book: The Madman Theory (1966) by Jack Vance, writing as Ellery Queen



Well, it was short.

Five men go for a backpacking trek in General Grant National Park, California. A couple of days out, one of them has his head blown off by a double shotgun blast from the bushes. When the rest pluck up the courage to investigate, they find the shotgun has vanished — presumably carried off by the fleeing killer — and there’s no shred of evidence left aside from the marks on the branch where the shotgun rested.

The men had noticed another hiker following the same route as theirs, but thought little of it. Could it have been someone stalking them with murderous intent? Could there be a psychopath — the madman of the title — hunting random trekkers amid the wilderness of the National Park?

Call for Inspector Omar Collins of the Fresno PD. As his investigations take him into the world of bars/music clubs, further murders occur that he knows must be related to the one in the park. The Madman Theory becomes less and less plausible. But who could have wanted the victim — a wealthy and philanthropic pharmaceutical entrepreneur — to die when everyone around him seemed to benefit from his being alive?

Despite the author’s best efforts, there’s not a lot of mystery in the whodunnit aspect of this tale, unless you subscribe to the notion that in mystery novels it’s never the most obvious suspect who’s the culprit.

The howdunnit is a bit more of a puzzle. The only trouble is that, when it’s explained, the solution’s just rank silly. I’ll explain my thinking on this below, behind a Mystical Blue Spoiler Curtain. (Ooo, the technology!)

Jack Vance, who ghosted this novel under what was by then essentially the house-name of Ellery Queen, is of course better known by far for his science fantasy. I confess I’ve never been a huge enthusiast for his work because of the (for me) overfloridity of his prose. Here, though, as Omar Collins plodded through what’s essentially a police procedural, I found myself yearning for some of that floweriness of language — perhaps as much as the “real” Ellery Queen might have applied. It’s not that the prose is drab, but . . . on second thoughts, it is that the prose is drab. That and the fact that the characterization is pretty minimal made me feel as grimly dogged in my reading as Collins is in his investigation.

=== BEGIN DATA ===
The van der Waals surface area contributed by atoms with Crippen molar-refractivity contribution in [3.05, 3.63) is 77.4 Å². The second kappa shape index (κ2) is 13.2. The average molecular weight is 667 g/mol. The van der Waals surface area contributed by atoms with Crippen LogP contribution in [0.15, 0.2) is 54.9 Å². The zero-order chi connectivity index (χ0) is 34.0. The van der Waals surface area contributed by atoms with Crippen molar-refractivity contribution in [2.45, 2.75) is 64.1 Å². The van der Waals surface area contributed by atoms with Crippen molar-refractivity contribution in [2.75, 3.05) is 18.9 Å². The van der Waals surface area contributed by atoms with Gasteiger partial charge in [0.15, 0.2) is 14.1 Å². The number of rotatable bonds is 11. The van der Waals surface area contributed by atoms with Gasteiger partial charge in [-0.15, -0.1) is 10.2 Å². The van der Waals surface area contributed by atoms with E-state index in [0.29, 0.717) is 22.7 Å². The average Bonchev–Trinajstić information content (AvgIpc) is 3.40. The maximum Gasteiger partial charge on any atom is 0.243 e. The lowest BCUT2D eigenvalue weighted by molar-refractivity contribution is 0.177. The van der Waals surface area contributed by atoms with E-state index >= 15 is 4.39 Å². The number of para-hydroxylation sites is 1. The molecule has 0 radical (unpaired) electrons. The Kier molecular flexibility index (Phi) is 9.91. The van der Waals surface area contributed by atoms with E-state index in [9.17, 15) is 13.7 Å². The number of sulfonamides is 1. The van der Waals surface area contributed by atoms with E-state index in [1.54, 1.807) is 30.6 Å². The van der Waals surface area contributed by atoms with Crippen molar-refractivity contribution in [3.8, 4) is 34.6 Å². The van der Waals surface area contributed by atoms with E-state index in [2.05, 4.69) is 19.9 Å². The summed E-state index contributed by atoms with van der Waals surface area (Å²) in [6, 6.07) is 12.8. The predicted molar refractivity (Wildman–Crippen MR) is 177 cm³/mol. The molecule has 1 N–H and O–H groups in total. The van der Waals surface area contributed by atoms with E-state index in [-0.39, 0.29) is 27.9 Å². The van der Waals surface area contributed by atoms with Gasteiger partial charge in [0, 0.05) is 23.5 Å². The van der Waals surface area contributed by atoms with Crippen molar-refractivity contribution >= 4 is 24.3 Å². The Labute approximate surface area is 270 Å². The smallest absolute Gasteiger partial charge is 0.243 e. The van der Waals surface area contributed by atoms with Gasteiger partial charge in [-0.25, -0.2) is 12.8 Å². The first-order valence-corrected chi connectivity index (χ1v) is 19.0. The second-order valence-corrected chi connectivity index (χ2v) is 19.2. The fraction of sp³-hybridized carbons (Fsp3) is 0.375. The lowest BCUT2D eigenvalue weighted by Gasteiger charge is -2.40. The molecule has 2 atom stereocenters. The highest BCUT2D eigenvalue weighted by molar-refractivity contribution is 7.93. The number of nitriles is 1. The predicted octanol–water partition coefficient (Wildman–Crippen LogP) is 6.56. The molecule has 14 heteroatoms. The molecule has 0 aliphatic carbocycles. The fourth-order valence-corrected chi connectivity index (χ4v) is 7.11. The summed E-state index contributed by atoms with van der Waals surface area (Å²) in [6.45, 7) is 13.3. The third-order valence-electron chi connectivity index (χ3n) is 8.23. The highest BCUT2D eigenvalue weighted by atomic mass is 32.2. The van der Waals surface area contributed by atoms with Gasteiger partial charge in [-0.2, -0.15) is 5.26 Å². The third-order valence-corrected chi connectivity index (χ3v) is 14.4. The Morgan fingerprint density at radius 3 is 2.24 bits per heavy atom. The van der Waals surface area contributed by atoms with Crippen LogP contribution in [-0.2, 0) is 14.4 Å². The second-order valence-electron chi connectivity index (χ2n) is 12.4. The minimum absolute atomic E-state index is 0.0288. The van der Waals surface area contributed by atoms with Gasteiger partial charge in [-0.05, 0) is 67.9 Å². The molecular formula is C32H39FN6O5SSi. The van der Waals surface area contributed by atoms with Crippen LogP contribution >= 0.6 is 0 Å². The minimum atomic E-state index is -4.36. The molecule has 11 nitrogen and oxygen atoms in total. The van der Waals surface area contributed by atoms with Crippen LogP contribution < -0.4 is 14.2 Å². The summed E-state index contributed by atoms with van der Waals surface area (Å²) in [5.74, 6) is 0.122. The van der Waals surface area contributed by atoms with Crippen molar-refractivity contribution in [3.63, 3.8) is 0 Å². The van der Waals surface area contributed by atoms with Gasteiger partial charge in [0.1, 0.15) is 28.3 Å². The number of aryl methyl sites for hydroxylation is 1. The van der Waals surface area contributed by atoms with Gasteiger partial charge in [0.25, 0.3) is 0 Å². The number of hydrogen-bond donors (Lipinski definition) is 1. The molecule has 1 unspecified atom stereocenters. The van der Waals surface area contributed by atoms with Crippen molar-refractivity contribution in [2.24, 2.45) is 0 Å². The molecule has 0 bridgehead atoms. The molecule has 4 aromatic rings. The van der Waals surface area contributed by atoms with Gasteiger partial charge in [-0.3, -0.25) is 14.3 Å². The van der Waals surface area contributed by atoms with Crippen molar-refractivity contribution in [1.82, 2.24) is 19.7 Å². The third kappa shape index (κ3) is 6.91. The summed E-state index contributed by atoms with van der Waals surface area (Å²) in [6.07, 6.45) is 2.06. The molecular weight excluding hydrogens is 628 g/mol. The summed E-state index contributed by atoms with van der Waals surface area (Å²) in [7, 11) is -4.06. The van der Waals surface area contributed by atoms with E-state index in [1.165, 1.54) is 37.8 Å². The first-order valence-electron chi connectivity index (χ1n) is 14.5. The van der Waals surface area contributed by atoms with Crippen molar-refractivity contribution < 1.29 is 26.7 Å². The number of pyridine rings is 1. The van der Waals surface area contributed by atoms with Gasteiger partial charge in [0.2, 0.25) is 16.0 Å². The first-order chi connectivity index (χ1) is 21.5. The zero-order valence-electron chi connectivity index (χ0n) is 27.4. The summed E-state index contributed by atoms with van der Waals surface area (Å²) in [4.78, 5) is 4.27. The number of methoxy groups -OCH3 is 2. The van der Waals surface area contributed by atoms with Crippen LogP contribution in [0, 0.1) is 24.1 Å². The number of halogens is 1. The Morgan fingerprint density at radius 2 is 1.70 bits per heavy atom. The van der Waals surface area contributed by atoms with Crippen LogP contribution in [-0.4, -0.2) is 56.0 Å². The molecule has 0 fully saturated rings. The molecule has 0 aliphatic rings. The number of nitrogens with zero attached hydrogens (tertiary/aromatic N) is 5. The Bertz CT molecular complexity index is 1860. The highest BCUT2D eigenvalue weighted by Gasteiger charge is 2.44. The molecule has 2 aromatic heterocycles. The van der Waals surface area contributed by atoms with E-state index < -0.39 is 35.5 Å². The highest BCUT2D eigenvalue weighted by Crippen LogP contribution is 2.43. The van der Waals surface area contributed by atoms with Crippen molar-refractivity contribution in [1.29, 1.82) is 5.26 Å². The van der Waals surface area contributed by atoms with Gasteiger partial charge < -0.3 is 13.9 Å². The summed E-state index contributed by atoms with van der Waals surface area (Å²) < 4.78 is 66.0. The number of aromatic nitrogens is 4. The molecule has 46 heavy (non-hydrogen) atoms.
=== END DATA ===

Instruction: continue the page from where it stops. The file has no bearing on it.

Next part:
So, not one I can get excited about. I’m still interested, though, in the novels produced by other hands during this late phase of Ellery Queenery, and will persevere.

SPOILER STUFF: The mysterious follower is a red herring set up by the murderer. The shotgun was rigged with a Heath Robinson/Rube Goldberg-style arrangement of cords and clothespegs to shoot the victim and whip the weapon itself down a long, steep slope. Aside from the fact that the reason murderers don’t do this sort of thing in real life is that such bonkers devices almost certainly won’t work (what are the chances of their missing the target? will the intended victim stand in exactly the right spot? how do you get the timing just right? and so on), it’s here assumed that the cops won’t bother going down that steep slope to look for the shotgun. After all, although it’s possible the killer could have scurried off with it, any cop would look at the situation and assume there was a high chance the shooter, having done the deed, would simply hurl the weapon down the slope to get rid of the encumbrance as he fled. That the cops don’t go and have a look down the slope as a matter of routine during their investigation of the murder scene just simply isn’t plausible. Harrumph.

7 thoughts on “book: The Madman Theory (1966) by Jack Vance, writing as Ellery Queen

    • I see we’re largely in accord, although you’re gentler in your review while harsher in your star/fedora rating. Not one of Vance’s finest hours, I’d say. But then I’m not wild about his f/sf, either.

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